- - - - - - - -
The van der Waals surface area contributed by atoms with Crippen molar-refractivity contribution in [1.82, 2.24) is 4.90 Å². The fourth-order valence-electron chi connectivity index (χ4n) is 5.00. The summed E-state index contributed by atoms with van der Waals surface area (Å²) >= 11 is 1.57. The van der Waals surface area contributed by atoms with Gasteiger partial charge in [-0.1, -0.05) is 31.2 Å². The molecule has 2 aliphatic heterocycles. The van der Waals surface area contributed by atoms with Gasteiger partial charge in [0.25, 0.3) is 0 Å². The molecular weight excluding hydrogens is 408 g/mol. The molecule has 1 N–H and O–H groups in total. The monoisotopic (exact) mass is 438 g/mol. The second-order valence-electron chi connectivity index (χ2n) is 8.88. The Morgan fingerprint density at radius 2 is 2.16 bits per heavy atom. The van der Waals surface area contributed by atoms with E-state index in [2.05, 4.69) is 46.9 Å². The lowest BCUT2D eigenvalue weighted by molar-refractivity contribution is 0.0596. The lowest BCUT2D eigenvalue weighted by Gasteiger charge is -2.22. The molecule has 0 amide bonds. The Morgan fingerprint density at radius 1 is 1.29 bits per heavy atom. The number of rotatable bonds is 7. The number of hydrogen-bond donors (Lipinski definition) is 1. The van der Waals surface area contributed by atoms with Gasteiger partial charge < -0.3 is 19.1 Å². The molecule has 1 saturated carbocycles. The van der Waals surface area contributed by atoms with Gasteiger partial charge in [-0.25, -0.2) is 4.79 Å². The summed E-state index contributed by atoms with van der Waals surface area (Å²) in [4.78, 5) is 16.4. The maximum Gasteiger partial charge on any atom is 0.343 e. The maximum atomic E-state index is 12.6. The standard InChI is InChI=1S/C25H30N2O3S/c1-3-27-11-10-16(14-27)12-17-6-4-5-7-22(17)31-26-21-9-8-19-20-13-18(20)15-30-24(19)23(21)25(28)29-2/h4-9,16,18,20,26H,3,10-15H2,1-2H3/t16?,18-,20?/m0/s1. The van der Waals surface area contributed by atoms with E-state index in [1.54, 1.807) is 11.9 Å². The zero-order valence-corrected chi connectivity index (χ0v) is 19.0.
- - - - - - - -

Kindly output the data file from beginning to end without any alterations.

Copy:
The van der Waals surface area contributed by atoms with Crippen molar-refractivity contribution in [1.82, 2.24) is 4.90 Å². The fourth-order valence-electron chi connectivity index (χ4n) is 5.00. The summed E-state index contributed by atoms with van der Waals surface area (Å²) >= 11 is 1.57. The van der Waals surface area contributed by atoms with Gasteiger partial charge in [-0.1, -0.05) is 31.2 Å². The molecule has 2 aliphatic heterocycles. The van der Waals surface area contributed by atoms with Gasteiger partial charge in [0.25, 0.3) is 0 Å². The molecular weight excluding hydrogens is 408 g/mol. The molecule has 1 N–H and O–H groups in total. The monoisotopic (exact) mass is 438 g/mol. The second-order valence-electron chi connectivity index (χ2n) is 8.88. The Morgan fingerprint density at radius 2 is 2.16 bits per heavy atom. The van der Waals surface area contributed by atoms with E-state index in [2.05, 4.69) is 46.9 Å². The lowest BCUT2D eigenvalue weighted by molar-refractivity contribution is 0.0596. The lowest BCUT2D eigenvalue weighted by Gasteiger charge is -2.22. The molecule has 0 amide bonds. The Morgan fingerprint density at radius 1 is 1.29 bits per heavy atom. The number of rotatable bonds is 7. The number of hydrogen-bond donors (Lipinski definition) is 1. The van der Waals surface area contributed by atoms with Gasteiger partial charge < -0.3 is 19.1 Å². The molecule has 1 saturated carbocycles. The van der Waals surface area contributed by atoms with Gasteiger partial charge in [-0.25, -0.2) is 4.79 Å². The summed E-state index contributed by atoms with van der Waals surface area (Å²) in [4.78, 5) is 16.4. The maximum Gasteiger partial charge on any atom is 0.343 e. The maximum atomic E-state index is 12.6. The standard InChI is InChI=1S/C25H30N2O3S/c1-3-27-11-10-16(14-27)12-17-6-4-5-7-22(17)31-26-21-9-8-19-20-13-18(20)15-30-24(19)23(21)25(28)29-2/h4-9,16,18,20,26H,3,10-15H2,1-2H3/t16?,18-,20?/m0/s1. The van der Waals surface area contributed by atoms with E-state index in [1.54, 1.807) is 11.9 Å². The zero-order valence-corrected chi connectivity index (χ0v) is 19.0.